PVI-Social Media

Research Statement

Social media has become one of the indispensable parts of human life since the rise of the internet. It creates opportunities for making friends and exchanging ideas through various information and communication technologies. Recently, Short-video platforms, which primarily exchange information through short videos instead of text (e.g. Twitter) or images (e.g. Instagram), are getting rapidly popular among social media users. By January 2022, the most popular short-video platform, TikTok, has 1 billion monthly active users all over the world. 

That said, people with visual impairments (PVI) face challenges in terms of consuming, creating, and sharing information on social media because most of the platforms' content is visual information. The challenges impose accessibility issues on PVI's lives and further harm their life quality. Researchers have been paying constant attention to the experiences of PVI on social media platforms. Scientists tried to look for solutions that address PVI's challenges in terms of using social media, ranging from reading image content to conducting social interactions. However, prior work is mostly concerned with social media like Facebook and Instagram, and little is known about PVI's interactions with short-video platforms. In the current work, we propose a study that aims at investigating PVI's experiences on TikTok, the emerging social media technology that heavily relies on visual content.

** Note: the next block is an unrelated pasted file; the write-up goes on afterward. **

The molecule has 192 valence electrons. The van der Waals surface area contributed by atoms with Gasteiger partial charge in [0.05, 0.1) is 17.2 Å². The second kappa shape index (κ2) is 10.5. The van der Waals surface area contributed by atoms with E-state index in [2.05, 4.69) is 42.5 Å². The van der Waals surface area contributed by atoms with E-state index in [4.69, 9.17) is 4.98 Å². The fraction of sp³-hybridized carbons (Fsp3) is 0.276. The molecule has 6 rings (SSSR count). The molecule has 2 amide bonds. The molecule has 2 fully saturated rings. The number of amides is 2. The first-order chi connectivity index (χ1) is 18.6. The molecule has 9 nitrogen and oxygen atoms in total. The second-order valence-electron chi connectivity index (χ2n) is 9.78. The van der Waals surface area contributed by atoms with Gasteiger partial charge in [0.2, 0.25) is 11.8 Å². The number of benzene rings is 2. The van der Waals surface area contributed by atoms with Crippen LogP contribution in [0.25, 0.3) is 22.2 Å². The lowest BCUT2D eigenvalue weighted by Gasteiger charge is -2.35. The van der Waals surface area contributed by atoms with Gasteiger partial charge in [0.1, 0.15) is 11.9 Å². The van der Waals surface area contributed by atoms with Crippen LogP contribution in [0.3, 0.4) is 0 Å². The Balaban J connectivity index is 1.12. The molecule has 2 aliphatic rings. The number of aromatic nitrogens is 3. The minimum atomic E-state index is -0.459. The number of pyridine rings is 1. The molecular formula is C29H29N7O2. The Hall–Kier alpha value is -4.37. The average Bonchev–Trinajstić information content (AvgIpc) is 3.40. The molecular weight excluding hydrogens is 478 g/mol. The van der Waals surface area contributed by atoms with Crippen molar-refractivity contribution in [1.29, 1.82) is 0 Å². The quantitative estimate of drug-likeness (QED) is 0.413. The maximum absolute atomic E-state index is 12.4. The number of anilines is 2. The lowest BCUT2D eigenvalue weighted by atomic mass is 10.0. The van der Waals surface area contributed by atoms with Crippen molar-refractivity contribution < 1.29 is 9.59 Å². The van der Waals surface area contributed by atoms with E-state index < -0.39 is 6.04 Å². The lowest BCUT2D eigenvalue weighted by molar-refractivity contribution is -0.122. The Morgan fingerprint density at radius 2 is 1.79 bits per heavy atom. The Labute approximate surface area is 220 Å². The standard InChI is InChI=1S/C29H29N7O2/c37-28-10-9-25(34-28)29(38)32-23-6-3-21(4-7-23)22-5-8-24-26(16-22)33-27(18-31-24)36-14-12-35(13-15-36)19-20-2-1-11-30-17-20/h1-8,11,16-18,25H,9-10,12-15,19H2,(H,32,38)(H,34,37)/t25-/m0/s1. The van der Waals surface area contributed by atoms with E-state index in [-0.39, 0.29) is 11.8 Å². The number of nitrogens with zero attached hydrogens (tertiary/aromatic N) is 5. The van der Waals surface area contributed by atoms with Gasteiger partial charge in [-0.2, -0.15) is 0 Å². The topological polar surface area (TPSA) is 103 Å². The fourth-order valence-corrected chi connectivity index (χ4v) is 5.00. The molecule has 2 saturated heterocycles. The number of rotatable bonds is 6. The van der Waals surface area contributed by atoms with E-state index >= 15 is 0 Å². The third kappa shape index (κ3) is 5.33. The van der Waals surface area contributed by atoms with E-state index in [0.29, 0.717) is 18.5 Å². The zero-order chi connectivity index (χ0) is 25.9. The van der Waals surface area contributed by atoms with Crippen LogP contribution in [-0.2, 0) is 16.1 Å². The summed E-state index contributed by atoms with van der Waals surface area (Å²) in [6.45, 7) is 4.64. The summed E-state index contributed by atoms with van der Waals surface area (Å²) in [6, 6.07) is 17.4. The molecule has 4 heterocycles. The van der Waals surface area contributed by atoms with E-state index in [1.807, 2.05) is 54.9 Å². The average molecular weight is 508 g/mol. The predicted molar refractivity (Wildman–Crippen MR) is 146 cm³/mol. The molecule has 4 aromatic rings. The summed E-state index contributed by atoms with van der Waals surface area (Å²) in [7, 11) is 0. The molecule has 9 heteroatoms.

We would like to use this study to understand PVI’s motivations, interactions, and challenges in using such technologies. We aim to report PVI’s experiences of building their social world using the most trending technology and to provide design opportunities by closely examining the challenges and needs that PVIs have. We also want to go beyond the experiences with the app, seeking the ultimate appeal of PVIs so that we can provide more design opportunities for a more accessible app for them.

Research Team

John Carroll's profile image

Advisor: John M. Carroll

Distinguished Prof. of IST, Penn State

Yao Lyu's profile image

Yao Lyu

PhD Student in IST, Penn State 

Jiyoon Kim

PhD Student in IST, Penn State 

Mark Anastasi

B.S. in Psychology, Penn State